The condition of ‘serious harm’ to the victim was added, as was the condition that the offence be ‘public’, meaning that acts in private groups or forums and online pay sites will not be included. Finally, both the reasoning and legal text now state that criminalising these types of online sexual violence must be balanced with freedom of expression, academic considerations, art and science.

Freedom of expression is not an absolute right. The European Convention on Human Rights states that it can be restricted in a democratic society for legitimate purposes, such as protecting the rights and reputation of others. In the case of defamation lawsuits against survivors of sexual violence condemning the perpetrator, freedom of expression is not used as a shield. This highlights a very dangerous paradigm shift of both approach and culture.

Traditionally, the law only protects speech that is consistent with a humanistic social contract, not hate speech. In European legal culture, freedom of expression was traditionally a right that protected the weak against the strong. This right is now mobilised in the war against women.

Pornography is an attack on the fundamental rights of all women. Violence is a natural part of its economic function as the content must constantly “surprise and shock” the consumer.

Pornography has been condemned and fought in every wave of the fight for women’s rights. After the women’s liberation movement of the 1970s, feminist movements gave a voice to victims who testified about rape, kidnapping, violence and sexual trafficking. We have known this for decades. It is high time to fight. It is happening now. What we are seeing is a systematic, global violence that requires a global resistance.

As a general policy response, we call for the reaffirmation of the fundamental principles on which our society is based: the rejection of hatred and violence, and an explicit respect for human dignity. Unlimited freedom for pornocrats means trampling on the rights of the most vulnerable and discriminated against in our society.

In France, decision-makers, especially senators, have been crucial to the progress achieved so far. It takes courage to take a stand against something that has become so normalised. We expect Swedish decision-makers to be brave too. It is time for Sweden to stand on the right side of history in this matter as well.

Source: https://www.parabol.press/porrindustrin-pa-de-atalades-bank/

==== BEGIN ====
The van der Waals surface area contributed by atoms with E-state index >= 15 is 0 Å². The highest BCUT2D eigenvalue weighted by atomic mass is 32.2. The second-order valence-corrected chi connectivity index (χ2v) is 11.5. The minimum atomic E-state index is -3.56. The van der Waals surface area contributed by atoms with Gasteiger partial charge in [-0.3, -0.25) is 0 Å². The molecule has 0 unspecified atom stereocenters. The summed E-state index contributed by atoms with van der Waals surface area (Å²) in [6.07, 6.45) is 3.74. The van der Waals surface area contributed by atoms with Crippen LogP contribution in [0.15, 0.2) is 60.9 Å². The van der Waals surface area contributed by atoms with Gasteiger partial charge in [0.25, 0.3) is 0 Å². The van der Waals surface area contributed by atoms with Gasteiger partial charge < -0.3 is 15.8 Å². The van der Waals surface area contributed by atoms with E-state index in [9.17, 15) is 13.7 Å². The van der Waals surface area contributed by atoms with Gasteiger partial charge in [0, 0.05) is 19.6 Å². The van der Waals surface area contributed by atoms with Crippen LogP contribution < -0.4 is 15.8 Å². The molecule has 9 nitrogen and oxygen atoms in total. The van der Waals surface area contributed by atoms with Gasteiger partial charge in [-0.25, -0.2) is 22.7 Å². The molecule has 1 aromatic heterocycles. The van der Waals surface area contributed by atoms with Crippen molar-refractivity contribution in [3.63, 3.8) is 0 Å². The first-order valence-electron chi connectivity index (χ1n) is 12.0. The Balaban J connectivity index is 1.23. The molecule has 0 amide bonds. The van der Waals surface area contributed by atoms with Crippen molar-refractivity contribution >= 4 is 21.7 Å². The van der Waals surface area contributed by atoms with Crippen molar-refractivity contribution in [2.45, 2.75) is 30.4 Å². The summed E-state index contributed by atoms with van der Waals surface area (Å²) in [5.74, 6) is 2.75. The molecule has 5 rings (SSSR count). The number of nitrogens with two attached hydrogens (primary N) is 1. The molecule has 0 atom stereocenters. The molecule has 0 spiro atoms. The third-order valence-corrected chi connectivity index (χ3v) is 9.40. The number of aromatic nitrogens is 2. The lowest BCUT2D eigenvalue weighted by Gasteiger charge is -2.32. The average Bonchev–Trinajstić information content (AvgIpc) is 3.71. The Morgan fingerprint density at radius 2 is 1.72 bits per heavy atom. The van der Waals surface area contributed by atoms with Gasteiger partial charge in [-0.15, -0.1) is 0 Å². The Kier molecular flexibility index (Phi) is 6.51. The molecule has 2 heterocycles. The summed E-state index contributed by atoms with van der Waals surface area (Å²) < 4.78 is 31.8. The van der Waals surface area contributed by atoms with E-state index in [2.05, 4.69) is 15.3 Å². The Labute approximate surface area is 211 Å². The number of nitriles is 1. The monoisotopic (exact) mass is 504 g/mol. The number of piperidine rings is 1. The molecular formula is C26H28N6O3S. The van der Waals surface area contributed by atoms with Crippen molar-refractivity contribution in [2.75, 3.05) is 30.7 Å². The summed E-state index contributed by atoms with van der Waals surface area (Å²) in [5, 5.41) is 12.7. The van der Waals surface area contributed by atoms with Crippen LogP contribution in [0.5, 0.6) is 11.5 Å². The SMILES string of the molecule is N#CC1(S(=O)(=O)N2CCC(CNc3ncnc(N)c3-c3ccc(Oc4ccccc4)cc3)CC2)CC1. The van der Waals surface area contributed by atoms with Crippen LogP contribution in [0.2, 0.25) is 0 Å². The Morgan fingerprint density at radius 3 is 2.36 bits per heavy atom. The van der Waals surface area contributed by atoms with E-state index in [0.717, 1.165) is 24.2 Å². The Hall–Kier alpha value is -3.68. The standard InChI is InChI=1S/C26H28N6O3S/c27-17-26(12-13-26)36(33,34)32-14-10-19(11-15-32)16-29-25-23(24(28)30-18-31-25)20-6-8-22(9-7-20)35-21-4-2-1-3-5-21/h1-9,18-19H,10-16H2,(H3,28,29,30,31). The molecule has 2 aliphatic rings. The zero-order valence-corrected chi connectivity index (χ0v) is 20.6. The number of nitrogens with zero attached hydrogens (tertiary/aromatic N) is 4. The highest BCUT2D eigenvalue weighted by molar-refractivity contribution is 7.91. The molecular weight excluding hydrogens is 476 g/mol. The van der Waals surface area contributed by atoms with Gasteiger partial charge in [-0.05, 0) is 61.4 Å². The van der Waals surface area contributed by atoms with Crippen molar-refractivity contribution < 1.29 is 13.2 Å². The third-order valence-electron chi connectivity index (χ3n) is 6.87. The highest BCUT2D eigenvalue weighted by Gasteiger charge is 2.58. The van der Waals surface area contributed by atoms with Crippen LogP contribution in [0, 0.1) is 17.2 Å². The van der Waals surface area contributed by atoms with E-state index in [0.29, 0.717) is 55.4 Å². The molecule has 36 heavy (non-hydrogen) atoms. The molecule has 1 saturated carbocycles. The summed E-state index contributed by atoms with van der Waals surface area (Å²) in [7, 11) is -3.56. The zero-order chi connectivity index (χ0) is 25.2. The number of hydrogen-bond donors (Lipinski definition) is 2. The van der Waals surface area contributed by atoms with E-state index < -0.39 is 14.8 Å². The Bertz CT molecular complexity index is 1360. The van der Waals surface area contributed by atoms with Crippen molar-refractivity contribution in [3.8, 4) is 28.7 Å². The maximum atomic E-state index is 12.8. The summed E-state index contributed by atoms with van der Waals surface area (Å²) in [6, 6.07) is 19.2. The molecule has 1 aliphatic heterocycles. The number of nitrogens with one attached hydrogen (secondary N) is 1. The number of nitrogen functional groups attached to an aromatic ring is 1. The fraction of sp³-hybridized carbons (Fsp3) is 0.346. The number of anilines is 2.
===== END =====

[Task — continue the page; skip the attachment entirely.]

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Sexual assault against the backdrop of tantric yoga: a guru arrested in France

Guru and/or sexual predator? 

Gregorian Bivolaru  was arrested and then indicted in France. In total, 15 people were indicted, including six imprisoned, following this raid. They are suspected of being involved in large-scale sexual violence within an international yoga movement accused of sectarian excesses.

“Behind the promise of controlling erotic energies, the Atman yoga school, present in around thirty countries, is suspected of having pushed hundreds of young women into orgies or into non-consensual relations with their ‘spiritual leader'”, writes Libération , which co-signed with RFI a long investigation into this issue.  

Gregorian Bivolaru, 71, of Romanian and Swedish nationality, has just been arrested in France. He is the founder of Misa, (Movement for Spiritual Integration towards the Absolute), an international group, presented as focused on the practice of yoga, a group known today as Atman.

Arrested in a house in Ivry-sur-Seine, a suburb of Paris, it was in his home that he allegedly practiced ” sexual initiations”  of tantric yoga, a practice which promises to achieve ecstasy of the body and the mind.

He was indicted for four offenses: aggravated rape (in conjunction with several other rapes committed against other victims), kidnapping by an organized gang, human trafficking by an organized gang, abuse of vulnerability by the leader of a group pursuing activities that create, maintain, or exploit the psychological or physical subjection of participants. 14 other suspects were also indicted. Several women are among them. 

In total, forty-one people were placed in police custody, among them reportedly “important leaders” of the sect in France, specifies a source close to the investigation. A gigantic dragnet led by the Caimades (assistance and intervention unit in matters of sectarian aberrations), the OCRVP (Central Office for the Repression of Violence against Persons), under the direction of a judge Parisian education. Some 175 police officers were mobilized for this large-scale operation.

In 2013, this “conspiracy theorist” was already convicted in absentia in Romania for rape of a minor. Accused of pedophilia and human trafficking – which he denies – he is wanted by Interpol for “trafficking in women”.

Women under influence

Twenty-six women, several of whom were under influence, were released during the arrests. These “victims, taken from the sect, were housed in cramped conditions and deplorable hygiene” , specifies the judicial source.

This intervention follows a report, at the end of July 2022, from Miviludes (Interministerial Mission for Vigilance and the Fight against Sectarian Abuses) to the Public Prosecutor. This organization had received information from the Human Rights League reporting 12 reports from former members of Misa.